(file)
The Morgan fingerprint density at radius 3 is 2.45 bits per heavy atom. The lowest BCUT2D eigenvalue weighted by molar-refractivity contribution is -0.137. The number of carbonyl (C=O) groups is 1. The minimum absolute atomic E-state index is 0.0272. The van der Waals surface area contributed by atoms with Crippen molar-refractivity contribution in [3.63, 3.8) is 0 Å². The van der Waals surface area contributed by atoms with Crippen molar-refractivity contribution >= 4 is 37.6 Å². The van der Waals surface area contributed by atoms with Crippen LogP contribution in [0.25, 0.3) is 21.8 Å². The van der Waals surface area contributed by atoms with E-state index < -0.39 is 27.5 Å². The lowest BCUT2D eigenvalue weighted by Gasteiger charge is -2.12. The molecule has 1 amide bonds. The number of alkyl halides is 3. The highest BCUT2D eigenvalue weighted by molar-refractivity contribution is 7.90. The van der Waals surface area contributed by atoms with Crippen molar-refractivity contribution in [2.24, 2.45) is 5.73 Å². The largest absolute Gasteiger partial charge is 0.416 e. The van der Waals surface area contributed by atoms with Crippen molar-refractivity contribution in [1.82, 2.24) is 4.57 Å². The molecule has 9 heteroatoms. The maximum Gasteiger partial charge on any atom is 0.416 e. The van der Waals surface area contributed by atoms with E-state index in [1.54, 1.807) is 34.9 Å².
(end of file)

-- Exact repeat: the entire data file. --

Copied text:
The Morgan fingerprint density at radius 3 is 2.45 bits per heavy atom. The lowest BCUT2D eigenvalue weighted by molar-refractivity contribution is -0.137. The number of carbonyl (C=O) groups is 1. The minimum absolute atomic E-state index is 0.0272. The van der Waals surface area contributed by atoms with Crippen molar-refractivity contribution in [3.63, 3.8) is 0 Å². The van der Waals surface area contributed by atoms with Crippen molar-refractivity contribution >= 4 is 37.6 Å². The van der Waals surface area contributed by atoms with Crippen LogP contribution in [0.25, 0.3) is 21.8 Å². The van der Waals surface area contributed by atoms with E-state index < -0.39 is 27.5 Å². The lowest BCUT2D eigenvalue weighted by Gasteiger charge is -2.12. The molecule has 1 amide bonds. The number of alkyl halides is 3. The highest BCUT2D eigenvalue weighted by molar-refractivity contribution is 7.90. The van der Waals surface area contributed by atoms with Crippen molar-refractivity contribution in [2.24, 2.45) is 5.73 Å². The largest absolute Gasteiger partial charge is 0.416 e. The van der Waals surface area contributed by atoms with Crippen molar-refractivity contribution in [1.82, 2.24) is 4.57 Å². The molecule has 9 heteroatoms. The maximum Gasteiger partial charge on any atom is 0.416 e. The van der Waals surface area contributed by atoms with E-state index in [1.54, 1.807) is 34.9 Å².